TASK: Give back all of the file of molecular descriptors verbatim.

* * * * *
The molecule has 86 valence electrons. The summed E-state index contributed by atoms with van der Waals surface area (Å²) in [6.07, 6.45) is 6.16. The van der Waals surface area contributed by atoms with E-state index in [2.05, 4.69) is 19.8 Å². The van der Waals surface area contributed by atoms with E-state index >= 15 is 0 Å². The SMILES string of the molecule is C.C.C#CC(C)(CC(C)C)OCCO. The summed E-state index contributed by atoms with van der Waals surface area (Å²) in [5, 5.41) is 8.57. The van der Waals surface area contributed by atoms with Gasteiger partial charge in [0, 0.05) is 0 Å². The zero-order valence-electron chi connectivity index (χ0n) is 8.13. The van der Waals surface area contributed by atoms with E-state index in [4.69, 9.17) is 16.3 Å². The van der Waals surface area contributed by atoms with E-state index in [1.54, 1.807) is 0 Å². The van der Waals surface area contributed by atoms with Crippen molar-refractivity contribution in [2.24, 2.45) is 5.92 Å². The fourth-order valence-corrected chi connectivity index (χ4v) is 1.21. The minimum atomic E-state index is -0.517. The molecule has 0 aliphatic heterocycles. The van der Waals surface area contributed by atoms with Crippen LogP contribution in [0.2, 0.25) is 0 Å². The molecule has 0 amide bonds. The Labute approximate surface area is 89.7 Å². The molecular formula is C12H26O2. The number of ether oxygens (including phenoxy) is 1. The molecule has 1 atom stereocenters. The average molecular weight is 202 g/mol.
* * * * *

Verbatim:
The molecule has 86 valence electrons. The summed E-state index contributed by atoms with van der Waals surface area (Å²) in [6.07, 6.45) is 6.16. The van der Waals surface area contributed by atoms with E-state index in [2.05, 4.69) is 19.8 Å². The van der Waals surface area contributed by atoms with E-state index >= 15 is 0 Å². The SMILES string of the molecule is C.C.C#CC(C)(CC(C)C)OCCO. The summed E-state index contributed by atoms with van der Waals surface area (Å²) in [5, 5.41) is 8.57. The van der Waals surface area contributed by atoms with Gasteiger partial charge in [0, 0.05) is 0 Å². The zero-order valence-electron chi connectivity index (χ0n) is 8.13. The van der Waals surface area contributed by atoms with E-state index in [4.69, 9.17) is 16.3 Å². The van der Waals surface area contributed by atoms with E-state index in [1.54, 1.807) is 0 Å². The van der Waals surface area contributed by atoms with Crippen molar-refractivity contribution in [2.24, 2.45) is 5.92 Å². The fourth-order valence-corrected chi connectivity index (χ4v) is 1.21. The minimum atomic E-state index is -0.517. The molecule has 0 aliphatic heterocycles. The van der Waals surface area contributed by atoms with Crippen LogP contribution in [0.2, 0.25) is 0 Å². The molecule has 0 amide bonds. The Labute approximate surface area is 89.7 Å². The molecular formula is C12H26O2. The number of ether oxygens (including phenoxy) is 1. The molecule has 1 atom stereocenters. The average molecular weight is 202 g/mol.